Expressive Arts Books

Explore books recommended and/or written by members of the Expressive Arts Facilitation Group on FB.

 

If you would like to recommend your favourite book for Expressive Arts Facilitators please email me at: shelley@expressiveartworkshops.com


Guided Drawing is a sensorimotor, body-focused, trauma-informed art therapy approach. It is not necessarily concerned with an image-making process, but support the awareness of body memories. While these memories are always biographical, the therapy itself is not symptom-oriented. Not the specific problem or crisis becomes the focal point, but the option to new answers and solutions as they are embedded in the body's felt sense. Such sensorimotor achievements are remembered similar to learning how to swim or ride a bike. They are lasting achievements that can transform even early infant developmental set-backs; they assist in ending an active response to traumatic experiences. They allow us to rewrite our biography towards a more authentic, alive sense of self. (View book HERE)


The Art of Dreaming stands apart from all other dream books in that it invites readers to work with their dreams in whatever medium is most natural and beneficial to them. For some readers that might in fact be writing or talking, but for others it might be drawing or painting or working in clay or dancing or dramatizing or recreating movement or maskmaking or working in multimedia or creating poetry. 

 

(View book HERE)


The large format, leather-bound volume of The Red Book Hours complements the facsimile edition and English-language translation of The Red Book, published in 2009, and draws out insights into Jung's affinity with art as a means of personal insight. Psychologist and multimedia artist Jill Mellick documents copious research into Jung's choices regarding media and technique and his careful design of environments in which he could experience creative processes and allow unconscious content to flow forth. Her unlikely journey includes explorations of memory, serendipity, and science. A stunning interplay of texts and images includes magnifications of the wildly colorful and intricately detailed sketches from The Red Book and a selection of Jung's own pigments, never seen until now, The Red Book Hours presents a more comprehensive picture than ever before of the foundational psychoanalyst's experience and expression of his rich inner world. (View Book HERE)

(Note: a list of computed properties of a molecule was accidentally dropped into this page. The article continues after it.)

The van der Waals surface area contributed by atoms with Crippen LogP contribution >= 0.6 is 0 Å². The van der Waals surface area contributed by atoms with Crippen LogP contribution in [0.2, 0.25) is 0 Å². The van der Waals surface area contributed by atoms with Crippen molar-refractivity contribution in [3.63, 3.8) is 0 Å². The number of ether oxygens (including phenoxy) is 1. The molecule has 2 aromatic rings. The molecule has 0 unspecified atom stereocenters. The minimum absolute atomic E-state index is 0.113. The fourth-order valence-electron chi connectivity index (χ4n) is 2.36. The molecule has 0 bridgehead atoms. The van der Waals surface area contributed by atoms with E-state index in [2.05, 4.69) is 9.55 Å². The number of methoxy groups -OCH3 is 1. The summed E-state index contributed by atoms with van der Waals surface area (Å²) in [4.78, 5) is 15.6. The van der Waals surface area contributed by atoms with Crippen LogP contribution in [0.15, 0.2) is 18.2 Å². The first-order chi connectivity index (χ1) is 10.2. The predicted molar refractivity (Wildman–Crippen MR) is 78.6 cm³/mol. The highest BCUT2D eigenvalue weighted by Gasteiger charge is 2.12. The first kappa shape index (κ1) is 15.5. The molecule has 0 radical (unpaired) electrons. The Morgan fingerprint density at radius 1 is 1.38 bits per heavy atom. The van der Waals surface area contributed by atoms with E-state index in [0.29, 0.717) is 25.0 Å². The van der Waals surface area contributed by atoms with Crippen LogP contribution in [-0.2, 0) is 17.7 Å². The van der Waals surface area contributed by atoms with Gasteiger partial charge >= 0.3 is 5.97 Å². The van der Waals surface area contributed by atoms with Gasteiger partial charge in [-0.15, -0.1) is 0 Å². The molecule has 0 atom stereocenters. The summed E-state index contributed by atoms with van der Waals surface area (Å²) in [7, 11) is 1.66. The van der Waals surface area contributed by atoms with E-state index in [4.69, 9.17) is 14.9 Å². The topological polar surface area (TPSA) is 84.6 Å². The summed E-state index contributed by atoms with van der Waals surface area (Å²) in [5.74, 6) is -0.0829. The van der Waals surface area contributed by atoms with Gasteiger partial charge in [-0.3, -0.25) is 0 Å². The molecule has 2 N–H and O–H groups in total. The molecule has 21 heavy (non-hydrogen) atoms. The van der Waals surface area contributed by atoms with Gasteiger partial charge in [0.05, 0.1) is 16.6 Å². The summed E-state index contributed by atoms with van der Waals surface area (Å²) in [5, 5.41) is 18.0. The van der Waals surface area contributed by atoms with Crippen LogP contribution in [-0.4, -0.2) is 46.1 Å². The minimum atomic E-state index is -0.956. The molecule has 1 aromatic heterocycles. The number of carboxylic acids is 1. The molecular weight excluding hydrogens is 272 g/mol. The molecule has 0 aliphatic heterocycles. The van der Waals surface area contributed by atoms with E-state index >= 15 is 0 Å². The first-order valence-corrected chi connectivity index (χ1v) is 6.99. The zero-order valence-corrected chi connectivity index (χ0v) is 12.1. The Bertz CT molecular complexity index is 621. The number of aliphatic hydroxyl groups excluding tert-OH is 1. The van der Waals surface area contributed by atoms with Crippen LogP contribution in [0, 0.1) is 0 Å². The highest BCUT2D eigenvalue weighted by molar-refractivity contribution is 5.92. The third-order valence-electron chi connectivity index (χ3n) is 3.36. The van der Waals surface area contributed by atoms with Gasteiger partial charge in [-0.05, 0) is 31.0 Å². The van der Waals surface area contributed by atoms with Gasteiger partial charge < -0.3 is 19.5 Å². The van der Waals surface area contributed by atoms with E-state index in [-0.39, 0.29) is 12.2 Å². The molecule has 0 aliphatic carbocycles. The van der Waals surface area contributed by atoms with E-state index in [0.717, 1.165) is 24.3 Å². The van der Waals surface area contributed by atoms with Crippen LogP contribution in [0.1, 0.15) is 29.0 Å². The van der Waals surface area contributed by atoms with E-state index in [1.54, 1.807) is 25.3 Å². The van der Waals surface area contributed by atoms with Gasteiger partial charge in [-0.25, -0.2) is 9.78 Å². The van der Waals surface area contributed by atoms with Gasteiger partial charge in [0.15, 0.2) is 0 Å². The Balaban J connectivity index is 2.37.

This is the first book ever to be published on arts use in social work. Bringing together theoretical connections between arts and social work, and with practice examples of arts in micro and macro social work practice from around the world, the book aims to inspire the reader with new ideas. It provides specific skills, defines what is social rather than fine or projective art use, and explains the theoretical connection between art and social work. It has chapters from all over the world, showing how arts are adjusted to different cultural contexts.

 

(View Book HERE)


Using theory and step-by-step exercises, dancer and clinical counselor Dr. Jamie Marich expertly guides you through seven primary elements of mindfulness in motion: breath, sound, body, story, mind, spirit and fusion. By dancing through these seven elements, either in personal practice or in a group, you will be better able to:

 

~ Access your body’s own healing resources through informal dance

~ Realize the transformative power of your personal creativity

~ Strengthen your abilities to exercise non-judgment, patience, a sense of play, trust, acceptance and letting go

~ Practice mindfulness even if you have struggled with traditional sitting meditation

~ Share healing dances with others to build on your own strengths, resources and experiences. (View book HERE)


Newly updated and revised, this authoritative guide shows you how to use art therapy to guide yourself and others on a special path of personal growth, insight, and transformation. Cathy A. Malchiodi, a leading expert in the field, gives you step-by-step instructions for stimulating creativity and interpreting the resulting art pieces. This encouraging and effective method can help you and others recover from pain and become whole again.

 

(View Book HERE)


At forty-two, Joan Stanford―a busy mother, innkeeper―discovered, to her surprise and delight, a creative process for insight and healing that allowed even her, a self-proclaimed “non-artist,” to start making art. In The Art of Play, Stanford shares her journey through art and poetry as an example of how taking―or, more appropriately, making―time to pay attention to the imagery our daily lives presents to us can expand our awareness and joy, and she offers readers suggestions for how to do this for themselves, inviting them to embark on their own journey.

 

(View Book HERE)